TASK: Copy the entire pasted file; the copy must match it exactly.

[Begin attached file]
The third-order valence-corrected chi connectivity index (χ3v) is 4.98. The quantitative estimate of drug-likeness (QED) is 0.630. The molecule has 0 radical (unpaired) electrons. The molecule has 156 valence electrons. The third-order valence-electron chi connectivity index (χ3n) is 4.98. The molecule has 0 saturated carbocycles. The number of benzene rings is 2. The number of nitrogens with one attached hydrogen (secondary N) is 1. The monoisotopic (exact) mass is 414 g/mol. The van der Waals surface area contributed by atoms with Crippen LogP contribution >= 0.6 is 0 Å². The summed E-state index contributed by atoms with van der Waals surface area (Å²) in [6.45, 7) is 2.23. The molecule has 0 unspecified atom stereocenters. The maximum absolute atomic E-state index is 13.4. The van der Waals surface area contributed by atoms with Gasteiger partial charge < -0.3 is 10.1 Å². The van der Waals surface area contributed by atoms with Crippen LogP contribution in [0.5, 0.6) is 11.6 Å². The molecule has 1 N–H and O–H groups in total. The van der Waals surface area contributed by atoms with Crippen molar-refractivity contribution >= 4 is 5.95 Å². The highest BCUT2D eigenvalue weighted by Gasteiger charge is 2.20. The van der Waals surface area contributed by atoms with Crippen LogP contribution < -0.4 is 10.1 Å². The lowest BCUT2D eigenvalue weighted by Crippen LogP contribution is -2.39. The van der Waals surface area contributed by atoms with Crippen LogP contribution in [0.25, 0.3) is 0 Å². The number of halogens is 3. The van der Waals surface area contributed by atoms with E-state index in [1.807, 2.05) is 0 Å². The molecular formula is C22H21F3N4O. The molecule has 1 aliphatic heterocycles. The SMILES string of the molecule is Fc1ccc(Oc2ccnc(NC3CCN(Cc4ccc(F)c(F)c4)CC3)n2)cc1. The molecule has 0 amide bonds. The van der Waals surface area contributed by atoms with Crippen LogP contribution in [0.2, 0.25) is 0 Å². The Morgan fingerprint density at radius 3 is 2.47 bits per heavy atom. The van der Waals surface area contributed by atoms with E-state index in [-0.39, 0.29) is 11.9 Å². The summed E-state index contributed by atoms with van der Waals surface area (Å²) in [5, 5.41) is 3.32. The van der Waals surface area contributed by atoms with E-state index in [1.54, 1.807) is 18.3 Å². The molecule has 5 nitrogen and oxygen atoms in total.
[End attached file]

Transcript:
The third-order valence-corrected chi connectivity index (χ3v) is 4.98. The quantitative estimate of drug-likeness (QED) is 0.630. The molecule has 0 radical (unpaired) electrons. The molecule has 156 valence electrons. The third-order valence-electron chi connectivity index (χ3n) is 4.98. The molecule has 0 saturated carbocycles. The number of benzene rings is 2. The number of nitrogens with one attached hydrogen (secondary N) is 1. The monoisotopic (exact) mass is 414 g/mol. The van der Waals surface area contributed by atoms with Crippen LogP contribution >= 0.6 is 0 Å². The summed E-state index contributed by atoms with van der Waals surface area (Å²) in [6.45, 7) is 2.23. The molecule has 0 unspecified atom stereocenters. The maximum absolute atomic E-state index is 13.4. The van der Waals surface area contributed by atoms with Gasteiger partial charge < -0.3 is 10.1 Å². The van der Waals surface area contributed by atoms with Crippen LogP contribution in [0.5, 0.6) is 11.6 Å². The molecule has 1 N–H and O–H groups in total. The van der Waals surface area contributed by atoms with Crippen molar-refractivity contribution >= 4 is 5.95 Å². The highest BCUT2D eigenvalue weighted by Gasteiger charge is 2.20. The van der Waals surface area contributed by atoms with Crippen LogP contribution < -0.4 is 10.1 Å². The lowest BCUT2D eigenvalue weighted by Crippen LogP contribution is -2.39. The van der Waals surface area contributed by atoms with Crippen LogP contribution in [0.25, 0.3) is 0 Å². The number of halogens is 3. The van der Waals surface area contributed by atoms with E-state index in [1.807, 2.05) is 0 Å². The molecular formula is C22H21F3N4O. The molecule has 1 aliphatic heterocycles. The SMILES string of the molecule is Fc1ccc(Oc2ccnc(NC3CCN(Cc4ccc(F)c(F)c4)CC3)n2)cc1. The molecule has 0 amide bonds. The van der Waals surface area contributed by atoms with Crippen LogP contribution in [0.2, 0.25) is 0 Å². The Morgan fingerprint density at radius 3 is 2.47 bits per heavy atom. The van der Waals surface area contributed by atoms with E-state index in [-0.39, 0.29) is 11.9 Å². The summed E-state index contributed by atoms with van der Waals surface area (Å²) in [5, 5.41) is 3.32. The van der Waals surface area contributed by atoms with E-state index in [1.54, 1.807) is 18.3 Å². The molecule has 5 nitrogen and oxygen atoms in total.